Editorial

Mr Ian Boyne brought an open mind, not an open mouth, to the debate

Tuesday, December 19, 2017

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The face and voice of journalist extraordinaire Mr Ian Boyne are etched in the minds of every adult Jamaican alive, not because they have seen and heard him for nearly four decades, but for the brand of journalism he practised consistently and with great panache.

Mr Boyne was undoubtedly one of the last of the remaining journalist-scholars. He had a perpetual inclination to teach through his commentaries spanning various media platforms, which as a nation we enjoyed up to the time of his recent illness and untimely death yesterday morning.

Given to reading and research, he was at any moment's notice ready to bring facts and figures to debate and discussion that often silenced the opposing view. It was that, above all else, that set him apart from many of his colleagues who had a tendency to approach any topic with, not an open mind, but an open mouth.

We'll not deify Mr Boyne. He was by no means someone who could be accused of modesty, or even false modesty. He had a large appetite for praise of his work. But the remarkable thing is that he made sure his work was easy to praise and worthy of remark.

At the same time, he was never shy about lavishing encomiums on colleagues whose work he regarded as excellent and of standout quality. A commendation from Mr Boyne to a young journalist meant way more than his/her month's salary, pitiable as that sum frequently was.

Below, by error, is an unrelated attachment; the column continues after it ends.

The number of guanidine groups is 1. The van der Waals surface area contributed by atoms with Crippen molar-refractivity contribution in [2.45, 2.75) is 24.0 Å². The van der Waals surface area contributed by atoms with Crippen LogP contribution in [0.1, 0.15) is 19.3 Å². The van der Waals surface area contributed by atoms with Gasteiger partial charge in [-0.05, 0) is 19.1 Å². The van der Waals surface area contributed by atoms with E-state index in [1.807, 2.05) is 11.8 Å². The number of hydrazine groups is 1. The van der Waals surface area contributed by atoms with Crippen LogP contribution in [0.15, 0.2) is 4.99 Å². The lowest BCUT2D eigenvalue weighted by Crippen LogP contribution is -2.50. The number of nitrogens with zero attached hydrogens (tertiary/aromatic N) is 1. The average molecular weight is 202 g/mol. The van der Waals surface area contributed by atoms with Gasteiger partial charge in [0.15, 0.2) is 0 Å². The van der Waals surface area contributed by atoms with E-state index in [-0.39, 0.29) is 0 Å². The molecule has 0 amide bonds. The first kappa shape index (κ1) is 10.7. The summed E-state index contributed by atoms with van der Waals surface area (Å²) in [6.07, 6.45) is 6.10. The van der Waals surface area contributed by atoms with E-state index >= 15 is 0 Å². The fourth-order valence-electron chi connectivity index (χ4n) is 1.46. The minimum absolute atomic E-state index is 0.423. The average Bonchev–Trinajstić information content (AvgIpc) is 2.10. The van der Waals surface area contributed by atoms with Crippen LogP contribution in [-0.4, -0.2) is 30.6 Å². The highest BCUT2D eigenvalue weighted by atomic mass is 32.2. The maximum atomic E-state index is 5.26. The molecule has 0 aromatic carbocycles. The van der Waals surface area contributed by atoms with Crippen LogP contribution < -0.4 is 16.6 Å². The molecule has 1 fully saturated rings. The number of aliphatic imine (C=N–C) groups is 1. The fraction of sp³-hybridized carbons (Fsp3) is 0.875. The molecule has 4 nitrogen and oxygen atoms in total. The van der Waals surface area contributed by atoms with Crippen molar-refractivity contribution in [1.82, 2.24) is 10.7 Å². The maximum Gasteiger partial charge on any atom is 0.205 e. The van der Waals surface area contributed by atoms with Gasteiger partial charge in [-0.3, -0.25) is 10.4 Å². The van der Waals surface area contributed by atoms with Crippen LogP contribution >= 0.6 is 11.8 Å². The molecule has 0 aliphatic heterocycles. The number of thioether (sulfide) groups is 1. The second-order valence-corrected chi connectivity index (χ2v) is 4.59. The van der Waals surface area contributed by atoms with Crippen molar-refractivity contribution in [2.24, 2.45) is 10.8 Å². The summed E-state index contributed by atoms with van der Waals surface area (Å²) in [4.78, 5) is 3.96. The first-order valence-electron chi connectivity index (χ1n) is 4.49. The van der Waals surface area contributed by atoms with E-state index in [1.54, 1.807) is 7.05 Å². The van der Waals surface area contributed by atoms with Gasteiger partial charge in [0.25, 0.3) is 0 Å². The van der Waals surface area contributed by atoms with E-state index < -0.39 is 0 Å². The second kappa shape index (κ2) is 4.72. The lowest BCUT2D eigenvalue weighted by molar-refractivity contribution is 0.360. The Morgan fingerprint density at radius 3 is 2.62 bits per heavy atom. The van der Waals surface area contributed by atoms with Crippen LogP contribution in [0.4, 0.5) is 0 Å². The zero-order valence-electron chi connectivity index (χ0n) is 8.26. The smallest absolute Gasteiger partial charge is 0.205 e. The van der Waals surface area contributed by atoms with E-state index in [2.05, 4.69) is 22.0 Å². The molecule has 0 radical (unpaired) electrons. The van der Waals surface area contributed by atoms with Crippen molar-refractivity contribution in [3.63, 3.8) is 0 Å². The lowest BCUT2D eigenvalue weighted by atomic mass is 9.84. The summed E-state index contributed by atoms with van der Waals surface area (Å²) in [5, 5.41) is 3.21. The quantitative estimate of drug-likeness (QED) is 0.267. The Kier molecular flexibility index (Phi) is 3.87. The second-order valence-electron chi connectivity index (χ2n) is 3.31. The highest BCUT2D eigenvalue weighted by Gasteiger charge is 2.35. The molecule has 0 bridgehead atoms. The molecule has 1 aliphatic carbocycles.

In Mr Ian Boyne journalists found an example of the consummate practitioner whose passion for the art drove him to write a weekly newspaper column and host radio and television shows all at the same time, while making himself available to the talk shows at short notice on a wide range of issues —from dancehall to dialectical materialism, with religion thrown into the mix.

He was also among a handful of journalists who, while holding down a key State media position, could work in the private independent media and transcend the inherent conflicts, avoiding the censorious hand of the jealous politician.

His great speech-writing skill served across different political administrations, becoming, perhaps, the crucible in which he learnt to avoid partisan politics, while holding and expressing strong political views. That, we contend, is nothing short of miraculous in our brutally tribal political environment.

As a newspaper, we found his writings remarkable for the easy manner in which he could cut through the rubble of intellectualism and reduce complex thought to consumable understanding with an unusual degree of finesse.

Mr Boyne understood what that meant to the true newspapermen and women, and he demonstrated this by regularly quoting John Sheffield, the first Duke of Buckingham and Normanby — a quote sometimes attributed to the French poet Andre Breton: “Of all those arts in which the wise excel, Nature's chief masterpiece is writing well.”

He was, to a fault, a private individual, a contradiction no doubt, given his 30 years of Profile telling the unknown stories of a great many Jamaicans who rose sometimes from squalor to magical heights.

But then just as well, it is Mr Ian Boyne's body of work that men will have to judge him by. And that speaks volumes of the man.

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